“Jakarta” is a short story by Alice Munro, the second in the Nobel Prize winning collection The Love Of A Good Woman. At first it baffles me why this story is called Jakarta as it is not set in Indonesia. Eventually we find out that one of the characters has previously died in Jakarta of a tropical bug. Or has he?
When storytellers focus on the hallways and passages of a building, look for metaphor. Take note of the width of the passageway: Narrow passages might represent the will to escape. Broad passages represent freedom and space. Continue reading “Passages, Hallways and Corridors”
Ah, symbolism. A key to understanding texts. Also immensely irritating, and an excellent way to alienate keen readers from the close reading of texts.
I’ve learned to appreciate a good symbol, but it wasn’t always thus. Pretty sure I snorted in recognition when the following meme was first doing the rounds:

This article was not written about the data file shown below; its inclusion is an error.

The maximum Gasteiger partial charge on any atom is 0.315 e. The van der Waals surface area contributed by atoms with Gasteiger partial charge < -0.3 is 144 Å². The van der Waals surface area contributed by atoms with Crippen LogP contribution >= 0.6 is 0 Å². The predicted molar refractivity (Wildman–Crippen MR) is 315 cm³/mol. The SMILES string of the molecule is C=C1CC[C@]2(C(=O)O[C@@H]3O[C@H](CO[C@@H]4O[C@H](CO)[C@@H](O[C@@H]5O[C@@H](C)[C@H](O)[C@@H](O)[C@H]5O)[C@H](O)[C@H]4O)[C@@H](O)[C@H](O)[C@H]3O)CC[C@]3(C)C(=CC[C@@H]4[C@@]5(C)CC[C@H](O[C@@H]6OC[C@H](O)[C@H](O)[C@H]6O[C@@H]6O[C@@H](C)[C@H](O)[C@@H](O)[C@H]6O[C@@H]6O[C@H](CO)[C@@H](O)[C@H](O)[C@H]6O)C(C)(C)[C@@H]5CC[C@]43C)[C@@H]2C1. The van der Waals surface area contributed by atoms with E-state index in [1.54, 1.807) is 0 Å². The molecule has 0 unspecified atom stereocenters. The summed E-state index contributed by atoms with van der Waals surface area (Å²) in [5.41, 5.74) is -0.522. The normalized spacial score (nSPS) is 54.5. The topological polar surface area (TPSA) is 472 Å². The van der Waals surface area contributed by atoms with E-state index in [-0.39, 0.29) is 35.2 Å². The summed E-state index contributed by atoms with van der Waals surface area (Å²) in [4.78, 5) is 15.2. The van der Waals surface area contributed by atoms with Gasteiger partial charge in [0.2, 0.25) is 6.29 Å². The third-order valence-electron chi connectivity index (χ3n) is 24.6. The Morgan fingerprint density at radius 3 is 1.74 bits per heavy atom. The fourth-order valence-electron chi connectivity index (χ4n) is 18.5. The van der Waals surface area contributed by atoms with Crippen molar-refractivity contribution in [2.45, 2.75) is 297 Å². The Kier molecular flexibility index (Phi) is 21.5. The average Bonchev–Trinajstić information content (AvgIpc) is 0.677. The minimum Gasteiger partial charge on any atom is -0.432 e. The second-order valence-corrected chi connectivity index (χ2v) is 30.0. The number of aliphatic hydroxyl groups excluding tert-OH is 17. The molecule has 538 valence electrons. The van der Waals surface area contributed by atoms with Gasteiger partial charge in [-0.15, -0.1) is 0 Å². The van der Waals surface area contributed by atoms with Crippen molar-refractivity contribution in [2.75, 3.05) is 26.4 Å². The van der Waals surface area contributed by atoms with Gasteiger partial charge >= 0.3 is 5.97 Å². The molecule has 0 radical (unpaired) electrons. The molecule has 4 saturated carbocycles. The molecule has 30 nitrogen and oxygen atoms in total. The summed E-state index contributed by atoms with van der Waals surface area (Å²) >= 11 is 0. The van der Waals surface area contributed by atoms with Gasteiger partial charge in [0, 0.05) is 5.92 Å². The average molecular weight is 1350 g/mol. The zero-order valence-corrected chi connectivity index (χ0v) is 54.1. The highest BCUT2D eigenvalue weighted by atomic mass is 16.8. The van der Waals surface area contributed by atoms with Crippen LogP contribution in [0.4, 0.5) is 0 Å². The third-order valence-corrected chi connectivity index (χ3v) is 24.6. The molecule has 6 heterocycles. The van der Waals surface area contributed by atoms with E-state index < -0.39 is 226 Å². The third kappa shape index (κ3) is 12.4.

Body swap stories are high concept stories, and their popularity endures. Freaky Friday, for example, started in 1976. We keep seeing new versions.
The mother-daughter body swap is relatively ‘safe’ and the moral lesson is clear: When we literally put ourselves in cross-generational shoes, we understand the other’s point of view.
However, when the body swap is cross gender, pitfalls soon reveal themselves. Likewise, as I am finding out, middle grade human-to-pet body swap narratives are also likely to convey problematic gender ideologies.